Ultimately, we are hoping to reach our target through a combination of straight loans, straight donations and combined units from both individuals and trusts.

A new funding model?

Starting from such a small base of donors generating significant income was always going to be a challenge, so the success and scalability of this type of approach should not be fully assessed with Scope as a test case.

However, early signs are encouraging, particularly the interest shown by charitable trusts, which have the asset bases to make any fundraiser or social investment professional salivate.

In addition, the support Scope has received from the BDB has been invaluable, from testing the initial model, to the legal and financial PR support they have provided us. Their input has enabled us to shape a product that we could confidently take to market and which a recent New Philanthropy Capital report (NPC) analysing this model4 believes could scalable for the sector as a whole if donors can be encourage to give in this way.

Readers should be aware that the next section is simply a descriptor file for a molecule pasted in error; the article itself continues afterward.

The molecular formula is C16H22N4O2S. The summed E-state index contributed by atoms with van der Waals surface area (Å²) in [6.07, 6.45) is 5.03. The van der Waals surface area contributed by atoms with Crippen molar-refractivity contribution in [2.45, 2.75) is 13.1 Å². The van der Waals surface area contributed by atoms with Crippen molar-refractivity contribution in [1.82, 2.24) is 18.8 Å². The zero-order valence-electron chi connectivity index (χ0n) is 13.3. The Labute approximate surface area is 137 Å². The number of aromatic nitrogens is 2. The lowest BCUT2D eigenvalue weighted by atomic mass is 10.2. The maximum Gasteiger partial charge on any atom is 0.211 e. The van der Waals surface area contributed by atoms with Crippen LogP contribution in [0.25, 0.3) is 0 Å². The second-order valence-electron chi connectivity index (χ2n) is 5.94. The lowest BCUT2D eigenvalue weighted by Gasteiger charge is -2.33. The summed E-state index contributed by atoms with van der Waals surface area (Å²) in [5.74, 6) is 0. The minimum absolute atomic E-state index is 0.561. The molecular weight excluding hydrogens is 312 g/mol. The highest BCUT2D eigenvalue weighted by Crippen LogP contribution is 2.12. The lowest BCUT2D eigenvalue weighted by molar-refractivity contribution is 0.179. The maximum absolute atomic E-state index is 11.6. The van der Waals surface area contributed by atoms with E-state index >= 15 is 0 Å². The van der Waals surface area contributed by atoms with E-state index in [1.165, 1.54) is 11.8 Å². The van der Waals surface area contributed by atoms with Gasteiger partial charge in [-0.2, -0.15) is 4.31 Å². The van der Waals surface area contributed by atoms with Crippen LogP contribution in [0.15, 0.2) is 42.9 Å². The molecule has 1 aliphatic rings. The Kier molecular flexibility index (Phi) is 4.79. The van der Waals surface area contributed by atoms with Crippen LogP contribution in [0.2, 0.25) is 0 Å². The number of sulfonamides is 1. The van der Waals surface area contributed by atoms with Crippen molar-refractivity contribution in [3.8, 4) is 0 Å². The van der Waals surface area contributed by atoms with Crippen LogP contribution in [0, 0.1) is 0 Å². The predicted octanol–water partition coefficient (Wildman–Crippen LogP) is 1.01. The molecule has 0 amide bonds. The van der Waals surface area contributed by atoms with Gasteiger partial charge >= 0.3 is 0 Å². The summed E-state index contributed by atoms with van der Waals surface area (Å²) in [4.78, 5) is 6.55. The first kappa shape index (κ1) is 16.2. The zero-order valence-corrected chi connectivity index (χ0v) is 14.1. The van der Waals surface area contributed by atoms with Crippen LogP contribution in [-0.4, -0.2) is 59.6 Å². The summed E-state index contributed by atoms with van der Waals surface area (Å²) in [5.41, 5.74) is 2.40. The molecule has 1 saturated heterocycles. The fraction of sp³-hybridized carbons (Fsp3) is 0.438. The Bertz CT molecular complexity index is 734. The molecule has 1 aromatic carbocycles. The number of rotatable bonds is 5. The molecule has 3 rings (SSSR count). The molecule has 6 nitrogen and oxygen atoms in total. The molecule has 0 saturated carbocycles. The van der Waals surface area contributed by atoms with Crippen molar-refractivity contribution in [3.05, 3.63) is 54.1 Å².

Whatever the long-term outcome for this model, it has been a very interesting journey so far and if my second anniversary at Scope is as exciting as my first, I believe I will have very much been in the right place at the right time during a period of significant funding challenges.

1. ‘Charity finds way to raise finance from donations’ by Matthew Arnold in the Financial Times, 31 May 2010

2. Charles Handy, The New Philanthropists, 2004

3. The Business of Philanthropy, New Philanthropy Capital, 2010

4. New Facilities, New Funding, New Philanthropy Capital, 2010.

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Tom Hall

Tom Hall joined Scope as head of philanthropy & social investment in June 2009.

He is member of the Institute of Chartered Marketing and has qualifications in financial planning and fundraising management.

Tom has worked in the voluntary sector since 2004.

Having secured the Daily Telegraph charity appeal for the MicroLoan Foundation in 2006, he went on to grow its annual turnover from £150,000 to £1.5m per annum in a three-year period.